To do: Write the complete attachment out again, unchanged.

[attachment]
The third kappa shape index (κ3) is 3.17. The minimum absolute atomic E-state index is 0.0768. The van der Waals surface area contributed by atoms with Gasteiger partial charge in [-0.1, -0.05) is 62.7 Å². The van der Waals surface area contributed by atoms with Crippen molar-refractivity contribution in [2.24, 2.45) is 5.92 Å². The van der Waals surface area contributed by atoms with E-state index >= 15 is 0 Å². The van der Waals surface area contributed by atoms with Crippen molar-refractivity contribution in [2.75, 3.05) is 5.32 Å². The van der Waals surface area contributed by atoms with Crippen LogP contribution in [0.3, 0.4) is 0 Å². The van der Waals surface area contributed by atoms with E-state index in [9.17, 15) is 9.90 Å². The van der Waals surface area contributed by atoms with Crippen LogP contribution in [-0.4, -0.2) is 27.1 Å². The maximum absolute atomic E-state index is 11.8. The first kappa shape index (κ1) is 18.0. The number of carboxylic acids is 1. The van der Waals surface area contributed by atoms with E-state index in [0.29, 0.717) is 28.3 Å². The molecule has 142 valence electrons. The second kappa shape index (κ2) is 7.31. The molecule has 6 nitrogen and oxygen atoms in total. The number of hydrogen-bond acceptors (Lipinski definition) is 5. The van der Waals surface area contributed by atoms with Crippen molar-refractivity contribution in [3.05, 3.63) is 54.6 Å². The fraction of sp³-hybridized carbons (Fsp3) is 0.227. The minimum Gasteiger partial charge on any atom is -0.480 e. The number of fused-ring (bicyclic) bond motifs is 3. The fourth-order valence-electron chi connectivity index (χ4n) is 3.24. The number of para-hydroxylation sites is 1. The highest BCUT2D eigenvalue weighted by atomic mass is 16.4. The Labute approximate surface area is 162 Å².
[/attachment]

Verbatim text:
The third kappa shape index (κ3) is 3.17. The minimum absolute atomic E-state index is 0.0768. The van der Waals surface area contributed by atoms with Gasteiger partial charge in [-0.1, -0.05) is 62.7 Å². The van der Waals surface area contributed by atoms with Crippen molar-refractivity contribution in [2.24, 2.45) is 5.92 Å². The van der Waals surface area contributed by atoms with E-state index >= 15 is 0 Å². The van der Waals surface area contributed by atoms with Crippen molar-refractivity contribution in [2.75, 3.05) is 5.32 Å². The van der Waals surface area contributed by atoms with Crippen LogP contribution in [0.3, 0.4) is 0 Å². The van der Waals surface area contributed by atoms with E-state index in [9.17, 15) is 9.90 Å². The van der Waals surface area contributed by atoms with Crippen LogP contribution in [-0.4, -0.2) is 27.1 Å². The maximum absolute atomic E-state index is 11.8. The first kappa shape index (κ1) is 18.0. The number of carboxylic acids is 1. The van der Waals surface area contributed by atoms with E-state index in [0.29, 0.717) is 28.3 Å². The molecule has 142 valence electrons. The second kappa shape index (κ2) is 7.31. The molecule has 6 nitrogen and oxygen atoms in total. The number of hydrogen-bond acceptors (Lipinski definition) is 5. The van der Waals surface area contributed by atoms with Crippen molar-refractivity contribution in [3.05, 3.63) is 54.6 Å². The fraction of sp³-hybridized carbons (Fsp3) is 0.227. The minimum Gasteiger partial charge on any atom is -0.480 e. The number of fused-ring (bicyclic) bond motifs is 3. The fourth-order valence-electron chi connectivity index (χ4n) is 3.24. The number of para-hydroxylation sites is 1. The highest BCUT2D eigenvalue weighted by atomic mass is 16.4. The Labute approximate surface area is 162 Å².